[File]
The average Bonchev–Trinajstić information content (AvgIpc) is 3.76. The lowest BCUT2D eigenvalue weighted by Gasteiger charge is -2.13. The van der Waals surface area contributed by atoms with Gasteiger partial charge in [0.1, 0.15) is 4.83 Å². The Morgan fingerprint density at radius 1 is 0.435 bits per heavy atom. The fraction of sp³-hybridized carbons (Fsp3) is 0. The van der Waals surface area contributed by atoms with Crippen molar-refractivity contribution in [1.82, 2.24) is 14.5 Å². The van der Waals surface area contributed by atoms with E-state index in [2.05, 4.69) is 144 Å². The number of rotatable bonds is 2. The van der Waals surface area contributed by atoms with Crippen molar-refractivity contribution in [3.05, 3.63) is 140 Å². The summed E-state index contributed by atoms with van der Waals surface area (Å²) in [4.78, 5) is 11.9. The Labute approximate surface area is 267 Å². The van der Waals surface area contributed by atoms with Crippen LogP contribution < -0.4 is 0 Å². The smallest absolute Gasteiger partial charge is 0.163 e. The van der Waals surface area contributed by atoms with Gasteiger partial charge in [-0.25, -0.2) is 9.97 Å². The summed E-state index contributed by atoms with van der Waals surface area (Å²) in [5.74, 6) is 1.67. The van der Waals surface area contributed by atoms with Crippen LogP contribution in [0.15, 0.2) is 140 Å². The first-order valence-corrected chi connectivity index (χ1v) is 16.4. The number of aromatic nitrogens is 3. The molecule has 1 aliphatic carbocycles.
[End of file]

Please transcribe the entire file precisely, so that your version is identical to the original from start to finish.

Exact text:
The average Bonchev–Trinajstić information content (AvgIpc) is 3.76. The lowest BCUT2D eigenvalue weighted by Gasteiger charge is -2.13. The van der Waals surface area contributed by atoms with Gasteiger partial charge in [0.1, 0.15) is 4.83 Å². The Morgan fingerprint density at radius 1 is 0.435 bits per heavy atom. The fraction of sp³-hybridized carbons (Fsp3) is 0. The van der Waals surface area contributed by atoms with Crippen molar-refractivity contribution in [1.82, 2.24) is 14.5 Å². The van der Waals surface area contributed by atoms with E-state index in [2.05, 4.69) is 144 Å². The number of rotatable bonds is 2. The van der Waals surface area contributed by atoms with Crippen molar-refractivity contribution in [3.05, 3.63) is 140 Å². The summed E-state index contributed by atoms with van der Waals surface area (Å²) in [4.78, 5) is 11.9. The Labute approximate surface area is 267 Å². The van der Waals surface area contributed by atoms with Crippen LogP contribution < -0.4 is 0 Å². The smallest absolute Gasteiger partial charge is 0.163 e. The van der Waals surface area contributed by atoms with Gasteiger partial charge in [-0.25, -0.2) is 9.97 Å². The summed E-state index contributed by atoms with van der Waals surface area (Å²) in [5.74, 6) is 1.67. The van der Waals surface area contributed by atoms with Crippen LogP contribution in [0.15, 0.2) is 140 Å². The first-order valence-corrected chi connectivity index (χ1v) is 16.4. The number of aromatic nitrogens is 3. The molecule has 1 aliphatic carbocycles.